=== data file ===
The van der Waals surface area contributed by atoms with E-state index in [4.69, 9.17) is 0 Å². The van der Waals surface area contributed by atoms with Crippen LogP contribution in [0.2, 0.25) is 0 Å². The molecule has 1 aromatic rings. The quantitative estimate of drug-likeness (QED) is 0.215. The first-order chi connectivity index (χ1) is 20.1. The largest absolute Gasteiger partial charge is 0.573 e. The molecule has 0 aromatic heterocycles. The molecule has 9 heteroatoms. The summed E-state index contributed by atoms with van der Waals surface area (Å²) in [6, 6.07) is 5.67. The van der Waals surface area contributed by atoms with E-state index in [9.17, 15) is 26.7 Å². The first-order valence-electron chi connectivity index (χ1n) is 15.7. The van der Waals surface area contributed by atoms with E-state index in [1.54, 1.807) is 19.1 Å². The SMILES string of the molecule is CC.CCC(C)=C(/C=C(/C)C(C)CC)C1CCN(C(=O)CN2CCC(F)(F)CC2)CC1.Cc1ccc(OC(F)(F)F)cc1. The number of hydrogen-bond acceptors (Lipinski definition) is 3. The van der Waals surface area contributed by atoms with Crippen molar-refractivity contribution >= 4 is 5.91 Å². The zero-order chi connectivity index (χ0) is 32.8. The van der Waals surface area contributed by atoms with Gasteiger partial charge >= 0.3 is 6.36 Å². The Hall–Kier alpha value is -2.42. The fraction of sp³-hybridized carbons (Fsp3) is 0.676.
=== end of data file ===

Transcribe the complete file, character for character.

The van der Waals surface area contributed by atoms with E-state index in [4.69, 9.17) is 0 Å². The van der Waals surface area contributed by atoms with Crippen LogP contribution in [0.2, 0.25) is 0 Å². The molecule has 1 aromatic rings. The quantitative estimate of drug-likeness (QED) is 0.215. The first-order chi connectivity index (χ1) is 20.1. The largest absolute Gasteiger partial charge is 0.573 e. The molecule has 0 aromatic heterocycles. The molecule has 9 heteroatoms. The summed E-state index contributed by atoms with van der Waals surface area (Å²) in [6, 6.07) is 5.67. The van der Waals surface area contributed by atoms with E-state index in [9.17, 15) is 26.7 Å². The first-order valence-electron chi connectivity index (χ1n) is 15.7. The van der Waals surface area contributed by atoms with E-state index in [1.54, 1.807) is 19.1 Å². The SMILES string of the molecule is CC.CCC(C)=C(/C=C(/C)C(C)CC)C1CCN(C(=O)CN2CCC(F)(F)CC2)CC1.Cc1ccc(OC(F)(F)F)cc1. The number of hydrogen-bond acceptors (Lipinski definition) is 3. The van der Waals surface area contributed by atoms with Crippen molar-refractivity contribution >= 4 is 5.91 Å². The zero-order chi connectivity index (χ0) is 32.8. The van der Waals surface area contributed by atoms with Gasteiger partial charge >= 0.3 is 6.36 Å². The Hall–Kier alpha value is -2.42. The fraction of sp³-hybridized carbons (Fsp3) is 0.676.